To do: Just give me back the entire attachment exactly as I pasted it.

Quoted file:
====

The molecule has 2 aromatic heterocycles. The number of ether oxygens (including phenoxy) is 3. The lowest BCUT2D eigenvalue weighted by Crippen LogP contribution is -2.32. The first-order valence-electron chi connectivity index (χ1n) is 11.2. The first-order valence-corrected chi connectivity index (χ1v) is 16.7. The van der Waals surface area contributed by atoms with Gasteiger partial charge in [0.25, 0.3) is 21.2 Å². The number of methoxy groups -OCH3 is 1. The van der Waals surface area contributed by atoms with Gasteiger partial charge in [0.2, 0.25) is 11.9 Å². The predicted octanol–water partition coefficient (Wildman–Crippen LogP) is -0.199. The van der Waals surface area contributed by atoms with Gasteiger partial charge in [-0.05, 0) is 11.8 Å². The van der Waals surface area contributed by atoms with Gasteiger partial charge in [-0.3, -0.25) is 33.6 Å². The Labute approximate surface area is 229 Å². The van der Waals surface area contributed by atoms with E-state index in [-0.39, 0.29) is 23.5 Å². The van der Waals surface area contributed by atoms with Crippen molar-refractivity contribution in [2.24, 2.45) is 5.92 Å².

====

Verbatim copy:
The molecule has 2 aromatic heterocycles. The number of ether oxygens (including phenoxy) is 3. The lowest BCUT2D eigenvalue weighted by Crippen LogP contribution is -2.32. The first-order valence-electron chi connectivity index (χ1n) is 11.2. The first-order valence-corrected chi connectivity index (χ1v) is 16.7. The van der Waals surface area contributed by atoms with Gasteiger partial charge in [0.25, 0.3) is 21.2 Å². The number of methoxy groups -OCH3 is 1. The van der Waals surface area contributed by atoms with Gasteiger partial charge in [0.2, 0.25) is 11.9 Å². The predicted octanol–water partition coefficient (Wildman–Crippen LogP) is -0.199. The van der Waals surface area contributed by atoms with Gasteiger partial charge in [-0.05, 0) is 11.8 Å². The van der Waals surface area contributed by atoms with Gasteiger partial charge in [-0.3, -0.25) is 33.6 Å². The Labute approximate surface area is 229 Å². The van der Waals surface area contributed by atoms with E-state index in [-0.39, 0.29) is 23.5 Å². The van der Waals surface area contributed by atoms with Crippen molar-refractivity contribution in [2.24, 2.45) is 5.92 Å².